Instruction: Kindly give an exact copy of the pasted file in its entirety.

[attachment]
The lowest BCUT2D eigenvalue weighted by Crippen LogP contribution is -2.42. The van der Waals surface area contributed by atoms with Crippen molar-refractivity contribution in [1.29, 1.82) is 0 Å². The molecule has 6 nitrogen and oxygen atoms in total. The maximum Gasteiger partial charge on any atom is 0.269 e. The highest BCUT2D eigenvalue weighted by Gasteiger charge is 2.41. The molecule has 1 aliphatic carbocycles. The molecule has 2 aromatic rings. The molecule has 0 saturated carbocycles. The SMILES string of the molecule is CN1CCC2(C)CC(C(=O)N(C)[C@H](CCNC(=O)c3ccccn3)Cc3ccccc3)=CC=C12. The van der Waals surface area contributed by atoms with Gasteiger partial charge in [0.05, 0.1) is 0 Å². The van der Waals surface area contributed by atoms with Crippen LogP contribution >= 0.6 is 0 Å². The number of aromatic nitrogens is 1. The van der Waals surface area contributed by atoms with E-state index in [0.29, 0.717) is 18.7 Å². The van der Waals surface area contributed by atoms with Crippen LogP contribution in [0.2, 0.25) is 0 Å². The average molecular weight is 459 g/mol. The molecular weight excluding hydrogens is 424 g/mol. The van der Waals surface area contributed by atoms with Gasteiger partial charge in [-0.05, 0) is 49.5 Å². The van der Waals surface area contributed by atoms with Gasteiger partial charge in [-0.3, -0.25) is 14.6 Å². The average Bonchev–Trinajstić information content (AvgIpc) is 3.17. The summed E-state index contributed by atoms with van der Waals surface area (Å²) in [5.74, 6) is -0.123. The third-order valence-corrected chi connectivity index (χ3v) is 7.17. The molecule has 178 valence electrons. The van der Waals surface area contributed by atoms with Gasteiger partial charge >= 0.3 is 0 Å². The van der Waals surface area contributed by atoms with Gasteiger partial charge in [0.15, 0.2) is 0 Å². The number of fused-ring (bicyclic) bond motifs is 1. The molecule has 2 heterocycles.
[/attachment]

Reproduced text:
The lowest BCUT2D eigenvalue weighted by Crippen LogP contribution is -2.42. The van der Waals surface area contributed by atoms with Crippen molar-refractivity contribution in [1.29, 1.82) is 0 Å². The molecule has 6 nitrogen and oxygen atoms in total. The maximum Gasteiger partial charge on any atom is 0.269 e. The highest BCUT2D eigenvalue weighted by Gasteiger charge is 2.41. The molecule has 1 aliphatic carbocycles. The molecule has 2 aromatic rings. The molecule has 0 saturated carbocycles. The SMILES string of the molecule is CN1CCC2(C)CC(C(=O)N(C)[C@H](CCNC(=O)c3ccccn3)Cc3ccccc3)=CC=C12. The van der Waals surface area contributed by atoms with Gasteiger partial charge in [0.05, 0.1) is 0 Å². The van der Waals surface area contributed by atoms with Crippen LogP contribution >= 0.6 is 0 Å². The number of aromatic nitrogens is 1. The van der Waals surface area contributed by atoms with E-state index in [0.29, 0.717) is 18.7 Å². The van der Waals surface area contributed by atoms with Crippen LogP contribution in [0.2, 0.25) is 0 Å². The average molecular weight is 459 g/mol. The molecular weight excluding hydrogens is 424 g/mol. The van der Waals surface area contributed by atoms with Gasteiger partial charge in [-0.05, 0) is 49.5 Å². The van der Waals surface area contributed by atoms with Gasteiger partial charge in [-0.3, -0.25) is 14.6 Å². The average Bonchev–Trinajstić information content (AvgIpc) is 3.17. The summed E-state index contributed by atoms with van der Waals surface area (Å²) in [5.74, 6) is -0.123. The third-order valence-corrected chi connectivity index (χ3v) is 7.17. The molecule has 178 valence electrons. The van der Waals surface area contributed by atoms with Gasteiger partial charge >= 0.3 is 0 Å². The van der Waals surface area contributed by atoms with Gasteiger partial charge in [0.15, 0.2) is 0 Å². The number of fused-ring (bicyclic) bond motifs is 1. The molecule has 2 heterocycles.